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The Supreme Court may finally unlock Trump's financial record

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  • The Supreme Court may finally unlock Trump's financial record

    We don't know much more about Trump's finances now than we did in 2016. The Supreme Court may change that

    Click image for larger version  Name:	safe_image.php?d=AQCOidcauN2Kh0n2&w=540&h=282&url=https%3A%2F%2Fcdn.cnn.com%2Fcnnnext%2Fdam%2Fassets%2F190919130022-20190918-trump-tax-forms-generic-super-tease.jpg&cfs=1&upscale=1&fallback=news_d_placeholder_publisher&_nc_hash Views:	0 Size:	51.0 KB ID:	2649455

    (CNN)It's the court decision that probably strikes more fear in President Donald Trump's heart than any other.

    The Supreme Court will decide as soon as this week whether Trump's accountants must turn his financial records and tax returns over to House Democrats and New York prosecutors investigating hush money payments.

    Is he worth as much as he says he is? Where is he getting money from? What are his international business deals? Does he pay taxes at all? Or does he manipulate the tax code, as he's bragged of doing, to get out of it? All of these questions could be answered by viewing the tax returns he's gone to such lengths to keep from public view.The Department of Justice said during oral arguments there should be a different standard for the President than for everyone else. So this will also be a key legal test of Trump's attempt to wrap himself in a bubble of total immunity while in office.

    Note: Trump is the only modern President to hide his tax returns. You can read Joe Biden's here.

    What should the court do?


    CNN legal analyst Elie Honig says the legal issues are pretty clear:

    Legally, this shouldn't be particularly close or difficult. Exhibit A: In total, six different federal courts -- three district courts and three courts of appeals panels -- have heard these cases, and all six have ruled against Trump. It's no fluke that Trump has a batting average of exactly .000 thus far in trying to block disclosure of his tax returns, and it would take a stunning reversal by the Supreme Court -- essentially deciding that all six lower courts got it wrong -- to save Trump's cause now.

    What could the court do?


    Punt -- Don't be surprised if the Supreme Court kicks the issue back to lower courts, allowing another election to pass without voters knowing the financial interests of a candidate and now of the sitting President.

    Draw -- Or, as CNN's legal team wrote after oral arguments, it's possible Chief Justice John Roberts, who has already helped hand Trump two defeats in the past week, could seek some kind of middle ground, although that could make it difficult to actually enforce the subpoenas.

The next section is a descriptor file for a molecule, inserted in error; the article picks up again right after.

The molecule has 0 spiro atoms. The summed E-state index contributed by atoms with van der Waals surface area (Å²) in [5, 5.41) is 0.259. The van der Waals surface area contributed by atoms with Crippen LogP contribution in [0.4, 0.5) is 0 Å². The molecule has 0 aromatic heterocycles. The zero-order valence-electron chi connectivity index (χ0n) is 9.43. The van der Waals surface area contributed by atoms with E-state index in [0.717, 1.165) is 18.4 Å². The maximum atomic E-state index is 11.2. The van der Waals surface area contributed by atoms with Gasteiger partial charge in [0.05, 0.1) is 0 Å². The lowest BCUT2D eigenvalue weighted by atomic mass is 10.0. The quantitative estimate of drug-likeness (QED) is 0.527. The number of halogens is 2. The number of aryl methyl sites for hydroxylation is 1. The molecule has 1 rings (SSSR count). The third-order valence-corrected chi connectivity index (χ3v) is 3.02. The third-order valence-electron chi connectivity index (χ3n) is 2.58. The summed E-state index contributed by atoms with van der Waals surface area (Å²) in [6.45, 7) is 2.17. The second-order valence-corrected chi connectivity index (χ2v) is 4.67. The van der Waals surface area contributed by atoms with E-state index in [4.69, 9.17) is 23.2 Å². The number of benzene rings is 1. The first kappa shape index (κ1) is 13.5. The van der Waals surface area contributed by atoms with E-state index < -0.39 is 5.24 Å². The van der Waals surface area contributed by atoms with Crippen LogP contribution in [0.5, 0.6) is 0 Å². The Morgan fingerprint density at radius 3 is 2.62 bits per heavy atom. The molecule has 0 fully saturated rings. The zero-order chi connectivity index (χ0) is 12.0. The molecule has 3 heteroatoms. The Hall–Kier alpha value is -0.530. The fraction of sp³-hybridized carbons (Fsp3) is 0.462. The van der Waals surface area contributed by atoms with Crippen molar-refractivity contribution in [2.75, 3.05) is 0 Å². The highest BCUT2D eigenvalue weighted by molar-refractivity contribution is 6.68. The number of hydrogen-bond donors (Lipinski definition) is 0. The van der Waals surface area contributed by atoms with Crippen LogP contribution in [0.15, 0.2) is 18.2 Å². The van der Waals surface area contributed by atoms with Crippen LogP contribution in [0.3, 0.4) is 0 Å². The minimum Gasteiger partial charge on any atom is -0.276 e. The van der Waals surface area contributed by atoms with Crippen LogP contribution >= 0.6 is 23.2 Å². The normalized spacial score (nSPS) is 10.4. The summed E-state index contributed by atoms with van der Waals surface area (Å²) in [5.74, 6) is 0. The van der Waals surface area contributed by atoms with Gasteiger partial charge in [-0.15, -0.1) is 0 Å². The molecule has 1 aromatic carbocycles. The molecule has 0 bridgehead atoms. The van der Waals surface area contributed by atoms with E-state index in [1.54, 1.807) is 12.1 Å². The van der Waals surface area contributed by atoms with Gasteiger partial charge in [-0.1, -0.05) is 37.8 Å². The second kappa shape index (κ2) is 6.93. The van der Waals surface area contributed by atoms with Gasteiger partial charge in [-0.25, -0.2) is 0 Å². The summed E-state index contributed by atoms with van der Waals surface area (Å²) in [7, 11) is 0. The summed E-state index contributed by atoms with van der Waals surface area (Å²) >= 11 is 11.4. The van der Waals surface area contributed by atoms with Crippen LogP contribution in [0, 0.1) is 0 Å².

What do we know about Trump's finances?


    Trump argues that since he files financial disclosure forms each year (and has since 2015), that the public knows plenty about his business. But, as we've reported each year since 2015, the forms are horribly inadequate. You can read my 2019 story on this, but the short version is:
    1. they are based on his own valuations, which are highly suspect;
    2. they aren't subject to any kind of audit;
    3. they're listed in extremely broad ranges.

    Why can't you take Trump's word for his net worth?


    The fact is that Trump lives in two worlds -- man and business.

    It's a dual reality the President and his businesses have constructed that inflates his worth for the public, or his lenders, and then deflates it for the tax man, as the New York Times reported in 2019.

    "During his 50-year career, Trump depended on the fact that the public had little access to information about his wealth and income in order to build the myth of his self-made success," wrote Michael D'Antonio, the Trump biographer and critic, for CNN last year.

    News organizations, including CNN, report on the disclosures because they provide some window into what Trump owns, and they're the best we've got. But both sets of documents together -- the Office of Government Ethics filings and a tax return -- would offer a more complete snapshot of his wealth.

    What is Trump's "income?"


    The documents Trump filed with OGE contain figures that are self-reported -- and have in previous years apparently treated Trump's business revenues as his own personal income.

    The OGE gives filers a lot of leeway on what they can report in the "income" column on the financial disclosure documents. That's because the OGE doesn't focus on the income amount when making a determination on whether there's a conflict of interest -- a dollar of income would present the same amount of conflict as $1 million.
    In 2018, the President claimed $434 million in "income" -- again, the word the form uses -- but while some of that came from interest, book royalties and that SAG pension, the majority of what he listed appears to be revenue associated with the Trump Organization's many business ventures.

    Trump appears to be treating himself more as a business in the documents than as an individual. It's not clear what his own personal stake is in the money he's claiming as income from his golf courses, hotels and other interests. And we don't really know what the listed values represent -- whether Trump reported as "income" what a given business took in as revenue, or if it's the total that actually flowed to him after expenses. We just don't know.

    His actual income is much less clear


    One example worth looking at is the Trump National Doral golf course in Miami, which has been Trump's top moneymaker -- way above his other properties, like his Mar-a-Lago resort.